Plant Poisoning, Caladium, Dieffenbachia, and Philodendron
- Author: Jennifer S Boyle, MD, PharmD; Chief Editor: Timothy E Corden, MD more...
According to the 2013 annual report of the American Association of Poison Control Centers' National Poison Data System, 1,950,455 single exposures to nonpharmaceuticals and pharmaceuticals were reported, of which 43,947 (2.3%) were exposures to plants. Children younger than 6 years were responsible for 28,296 of those plant exposures. The plant species most frequently reported in human exposures were Spathiphyllum, Euphorbia pulcherrima, and Ilex.Philodendron and Caladium species were also listed among the most commonly reported plant exposures. Philodendron and Dieffenbachia species (also called dumb cane) are commonly found in homes, offices, and waiting rooms. See the images below.
Philodendron, Dieffenbachia, and Caladium contain calcium oxalate crystals packaged into bundles called raphides. However, the presence of calcium oxalate crystals alone is not enough to cause the toxicity seen with exposure to these plants. Although the exact mechanism of toxicity remains unclear, the presence of proteolytic enzymes, in addition to specialized cells that forcibly expel the raphides, seems to be necessary to inflict injury. See the images below.
In 2013, the American Association of Poison Control Centers reported 5248 single exposures to plants containing oxalates. Children younger than 6 years accounted for 3892 of those exposures.
The Poisons Information Centre Erfurt in Germany conducted a study of all reported human plan exposures from 2001-2010. The study revealed that severe symptoms occurred more frequently in adults as a result of intentional plant exposure or the mistaken eating of poisonous plants. The higher involvement of children still resulted in mild symptoms.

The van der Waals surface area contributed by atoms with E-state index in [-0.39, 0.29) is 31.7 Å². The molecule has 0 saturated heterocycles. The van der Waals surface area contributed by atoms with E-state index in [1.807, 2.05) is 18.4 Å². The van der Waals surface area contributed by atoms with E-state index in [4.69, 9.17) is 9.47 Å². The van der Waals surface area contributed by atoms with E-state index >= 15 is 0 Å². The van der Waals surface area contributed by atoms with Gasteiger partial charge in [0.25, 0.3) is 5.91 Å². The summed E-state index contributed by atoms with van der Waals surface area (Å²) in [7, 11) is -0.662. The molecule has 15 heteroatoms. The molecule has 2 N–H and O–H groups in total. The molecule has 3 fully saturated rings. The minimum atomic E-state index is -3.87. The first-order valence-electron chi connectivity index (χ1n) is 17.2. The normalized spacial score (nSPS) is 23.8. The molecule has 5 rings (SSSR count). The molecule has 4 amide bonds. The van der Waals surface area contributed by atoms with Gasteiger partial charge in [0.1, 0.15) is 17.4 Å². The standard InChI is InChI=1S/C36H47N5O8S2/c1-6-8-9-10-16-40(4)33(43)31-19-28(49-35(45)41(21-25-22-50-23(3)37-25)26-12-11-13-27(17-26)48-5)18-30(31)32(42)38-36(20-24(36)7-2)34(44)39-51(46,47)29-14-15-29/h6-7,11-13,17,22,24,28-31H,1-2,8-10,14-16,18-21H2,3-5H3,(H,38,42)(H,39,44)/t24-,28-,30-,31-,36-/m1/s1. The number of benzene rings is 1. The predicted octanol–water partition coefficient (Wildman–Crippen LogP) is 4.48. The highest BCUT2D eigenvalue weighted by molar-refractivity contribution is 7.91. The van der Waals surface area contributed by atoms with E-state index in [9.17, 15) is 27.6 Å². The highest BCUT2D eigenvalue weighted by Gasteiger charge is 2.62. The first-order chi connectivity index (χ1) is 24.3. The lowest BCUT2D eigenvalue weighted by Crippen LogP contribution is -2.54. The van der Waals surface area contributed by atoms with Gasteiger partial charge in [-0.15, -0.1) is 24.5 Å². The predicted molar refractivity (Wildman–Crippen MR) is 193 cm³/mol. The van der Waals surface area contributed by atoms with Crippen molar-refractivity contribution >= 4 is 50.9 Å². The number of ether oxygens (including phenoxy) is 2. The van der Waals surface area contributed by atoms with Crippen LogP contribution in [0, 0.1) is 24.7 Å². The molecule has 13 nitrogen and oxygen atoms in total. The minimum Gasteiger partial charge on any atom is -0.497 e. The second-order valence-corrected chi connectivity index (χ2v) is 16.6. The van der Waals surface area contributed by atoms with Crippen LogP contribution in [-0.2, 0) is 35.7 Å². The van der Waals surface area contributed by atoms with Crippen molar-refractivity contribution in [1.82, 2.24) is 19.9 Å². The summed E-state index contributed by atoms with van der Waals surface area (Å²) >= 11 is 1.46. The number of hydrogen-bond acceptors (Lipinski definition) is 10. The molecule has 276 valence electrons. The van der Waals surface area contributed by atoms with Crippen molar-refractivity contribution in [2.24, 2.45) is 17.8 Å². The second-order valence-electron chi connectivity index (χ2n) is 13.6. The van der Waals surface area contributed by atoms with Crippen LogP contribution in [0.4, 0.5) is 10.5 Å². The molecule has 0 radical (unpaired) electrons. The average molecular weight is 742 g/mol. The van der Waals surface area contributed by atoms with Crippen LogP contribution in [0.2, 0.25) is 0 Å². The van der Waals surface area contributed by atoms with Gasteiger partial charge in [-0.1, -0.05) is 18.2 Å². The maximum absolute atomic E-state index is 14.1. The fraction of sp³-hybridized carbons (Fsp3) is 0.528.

Patients with history of oral exposure (chewing and/or swallowing) have been reported to have severe swelling, drooling, dysphagia, and respiratory compromise, but this is not common. In a large retrospective study of 188 patients with plant oxalate exposure, all cases were determined to be minor and all resolved with minor or no treatment. Patients can also experience dermal and ocular exposure, resulting in contact dermatitis or keratoconjunctivitis. Symptoms that result from these routes of exposure also appear to resolve with supportive care. The serious complication of aortoesophageal fistula following ingestion of a dieffenbachia leaf in a girl aged 12.5 years has been described in a single 2005 case report. The girl recovered following surgical intervention.
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